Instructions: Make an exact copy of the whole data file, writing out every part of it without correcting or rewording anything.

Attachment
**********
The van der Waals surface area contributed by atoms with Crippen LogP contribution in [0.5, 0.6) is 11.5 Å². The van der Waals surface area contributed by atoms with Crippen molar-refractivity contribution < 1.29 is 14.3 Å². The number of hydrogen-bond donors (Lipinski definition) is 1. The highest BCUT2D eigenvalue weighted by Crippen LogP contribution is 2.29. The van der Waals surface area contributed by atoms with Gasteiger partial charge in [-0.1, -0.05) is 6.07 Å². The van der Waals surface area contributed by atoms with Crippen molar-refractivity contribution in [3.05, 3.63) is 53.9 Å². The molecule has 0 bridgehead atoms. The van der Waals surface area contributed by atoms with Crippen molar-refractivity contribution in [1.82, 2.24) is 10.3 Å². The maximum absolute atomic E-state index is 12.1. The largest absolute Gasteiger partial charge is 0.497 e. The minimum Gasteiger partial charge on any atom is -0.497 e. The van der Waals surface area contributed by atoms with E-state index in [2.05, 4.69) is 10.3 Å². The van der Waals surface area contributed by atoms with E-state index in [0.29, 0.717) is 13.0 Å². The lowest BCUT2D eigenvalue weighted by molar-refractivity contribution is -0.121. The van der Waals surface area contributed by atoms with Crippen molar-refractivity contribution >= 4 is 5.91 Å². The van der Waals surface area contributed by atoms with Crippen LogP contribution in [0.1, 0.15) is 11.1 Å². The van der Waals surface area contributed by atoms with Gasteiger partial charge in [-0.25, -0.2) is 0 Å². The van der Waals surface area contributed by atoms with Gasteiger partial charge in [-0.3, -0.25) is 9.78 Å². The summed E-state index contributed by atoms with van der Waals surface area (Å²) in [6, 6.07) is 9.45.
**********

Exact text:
The van der Waals surface area contributed by atoms with Crippen LogP contribution in [0.5, 0.6) is 11.5 Å². The van der Waals surface area contributed by atoms with Crippen molar-refractivity contribution < 1.29 is 14.3 Å². The number of hydrogen-bond donors (Lipinski definition) is 1. The highest BCUT2D eigenvalue weighted by Crippen LogP contribution is 2.29. The van der Waals surface area contributed by atoms with Gasteiger partial charge in [-0.1, -0.05) is 6.07 Å². The van der Waals surface area contributed by atoms with Crippen molar-refractivity contribution in [3.05, 3.63) is 53.9 Å². The molecule has 0 bridgehead atoms. The van der Waals surface area contributed by atoms with Crippen molar-refractivity contribution in [1.82, 2.24) is 10.3 Å². The maximum absolute atomic E-state index is 12.1. The largest absolute Gasteiger partial charge is 0.497 e. The minimum Gasteiger partial charge on any atom is -0.497 e. The van der Waals surface area contributed by atoms with E-state index in [2.05, 4.69) is 10.3 Å². The van der Waals surface area contributed by atoms with E-state index in [0.29, 0.717) is 13.0 Å². The lowest BCUT2D eigenvalue weighted by molar-refractivity contribution is -0.121. The van der Waals surface area contributed by atoms with Crippen molar-refractivity contribution >= 4 is 5.91 Å². The van der Waals surface area contributed by atoms with Crippen LogP contribution in [0.1, 0.15) is 11.1 Å². The van der Waals surface area contributed by atoms with Gasteiger partial charge in [-0.25, -0.2) is 0 Å². The van der Waals surface area contributed by atoms with Gasteiger partial charge in [-0.3, -0.25) is 9.78 Å². The summed E-state index contributed by atoms with van der Waals surface area (Å²) in [6, 6.07) is 9.45.